Japan


Nobody likes to rip out stitches. But it would be better if you fix them right away. If you wait, the error may increase and the damage for your cross-stitch project may increase too.
Geisha
19 x 40 stitches 7 colors
Geisha
19 x 37 stitches 12 colors
Samurai
119 x 159 stitches 12 colors
Junko Kitano
120 x 159 stitches 30 colors
Fuji
159 x 119 stitches 30 colors
Geisha
69 x 138 stitches 8 colors



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If you are a beginner stitcher prefer to use Aida cloth. Its weave forms clearly distinctive squares in the fabric, which eases the placing of stitches.
Another option is using waste canvas. It forms a grid for stitching which can be easily removed later.

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Try to buy all your threads for a specific cross-stitch project at once. Why? Because the embroidery thread is dyed in different dye lots. Hence even if you think that you get a specific color from a specific manufacturer, it can sometimes have a slightly different hue. Most times it is not that noticeable, but to be on the safe side, buy it all at once.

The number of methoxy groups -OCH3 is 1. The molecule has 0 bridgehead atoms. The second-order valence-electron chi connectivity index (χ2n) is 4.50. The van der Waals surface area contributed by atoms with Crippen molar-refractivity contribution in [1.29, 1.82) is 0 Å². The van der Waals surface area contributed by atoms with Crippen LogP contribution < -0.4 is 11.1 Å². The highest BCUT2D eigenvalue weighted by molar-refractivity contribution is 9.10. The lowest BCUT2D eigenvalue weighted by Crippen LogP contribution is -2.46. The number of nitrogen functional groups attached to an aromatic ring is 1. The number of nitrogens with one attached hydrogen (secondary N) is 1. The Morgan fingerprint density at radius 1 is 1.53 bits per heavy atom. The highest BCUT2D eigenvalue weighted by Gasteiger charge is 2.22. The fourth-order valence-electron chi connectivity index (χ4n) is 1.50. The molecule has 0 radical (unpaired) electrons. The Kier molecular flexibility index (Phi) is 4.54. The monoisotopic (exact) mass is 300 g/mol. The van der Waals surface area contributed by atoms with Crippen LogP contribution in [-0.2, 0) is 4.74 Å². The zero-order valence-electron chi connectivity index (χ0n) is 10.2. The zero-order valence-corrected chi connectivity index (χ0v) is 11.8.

Everyone has trouble seeing stitches when she/he stitches white on white. The trick is to put a piece of black material behind the canvas. This will provide contrast between canvas and the white thread.
It is well known that cross-stitch is very addictive. Especially when you feel that you have enough time to be alone with the thread and needle. Do not give in! Take a break from time to time, putting off the thread and needle while resting your eyes and hands.
If you are too keen on your craft, use the alarm clock. When the alarm goes off, it’s time to put aside the fabric and other cross-stitch accessories and get some rest.
Many stitchers prefere to use an embroidery hoop or a scrollbar stretcher. Nonetheless, it's still many times the fabric, which is usually made of cotton, eventualy becomes rumpled or wrinkled during the stitching process. Properly ironing the fabric before framing is a quick, easy way of eliminating wrinkles and leaving your cross stitch project looking its best.